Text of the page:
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Do It Better: Improve Your Downward Facing Dog

Down dog is a resting pose. If it doesn't feel that way, you have some adjusting to do.

Down dog is a resting pose. If it doesn't feel that way, you have some adjusting to do.

Typically, people are bearing too much weight in their arms instead of their feet, and not reaching their chest back towards their thighs enough. Also, people tend to get "trapped in their traps" by squeezing their shoulders up to their ears. And if you don't get your hands right, you could hurt your wrists, exacerbate carpal tunnel or worse.

Here's how to do it better:

  • Begin on all fours with your hands and wrists shoulders' distance apart, fingers gently spread.
  • Align your wrist creases in one line, parallel to the front edge of the mat.
  • Press into the knuckles of forefingers and thumbs to alleviate pressure from your wrists.
  • Tuck toes and lift hips high, reach sit bones toward the ceiling.
  • Reach heels down toward the mat. They don't need to touch, but you don't want to be too far forward on the balls of your feet. Reaching your heels toward the mat will allow you to distribute your weight more evenly and take some pressure off your shoulders.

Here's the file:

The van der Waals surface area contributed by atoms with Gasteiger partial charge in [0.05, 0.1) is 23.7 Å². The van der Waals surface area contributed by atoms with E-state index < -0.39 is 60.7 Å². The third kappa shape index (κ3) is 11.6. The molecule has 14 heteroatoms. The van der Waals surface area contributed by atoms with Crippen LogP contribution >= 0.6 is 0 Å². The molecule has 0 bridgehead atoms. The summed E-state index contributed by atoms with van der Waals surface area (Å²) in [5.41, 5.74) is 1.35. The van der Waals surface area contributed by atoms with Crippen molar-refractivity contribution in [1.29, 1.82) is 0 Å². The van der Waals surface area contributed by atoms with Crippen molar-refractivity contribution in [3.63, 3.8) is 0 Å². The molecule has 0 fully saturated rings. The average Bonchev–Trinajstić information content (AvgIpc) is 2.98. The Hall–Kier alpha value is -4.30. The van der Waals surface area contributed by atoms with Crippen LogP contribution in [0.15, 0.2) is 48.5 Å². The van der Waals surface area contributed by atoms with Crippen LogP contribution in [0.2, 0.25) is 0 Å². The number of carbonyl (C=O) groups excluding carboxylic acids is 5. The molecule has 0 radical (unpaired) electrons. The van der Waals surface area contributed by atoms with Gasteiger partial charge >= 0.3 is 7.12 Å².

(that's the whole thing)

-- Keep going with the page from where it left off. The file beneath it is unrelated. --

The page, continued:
• Drop head so that neck is long, and press your chest back towards your thighs.
  • While you are here, shrug your shoulders all the way up to your ears. That's where you don't want to be. Release them down, as far away from the ears as possible.
  • To take this a step further, see if you can widen through your armpits by rotating your upper arms slightly inward while keeping your shoulders down your back. This will create space in your shoulders throughout your yoga practice, and condition them to stay in their place!

Heidi Kristoffer is the creator of CrossFlowX™ and a wellness expert for multiple online platforms. Find her at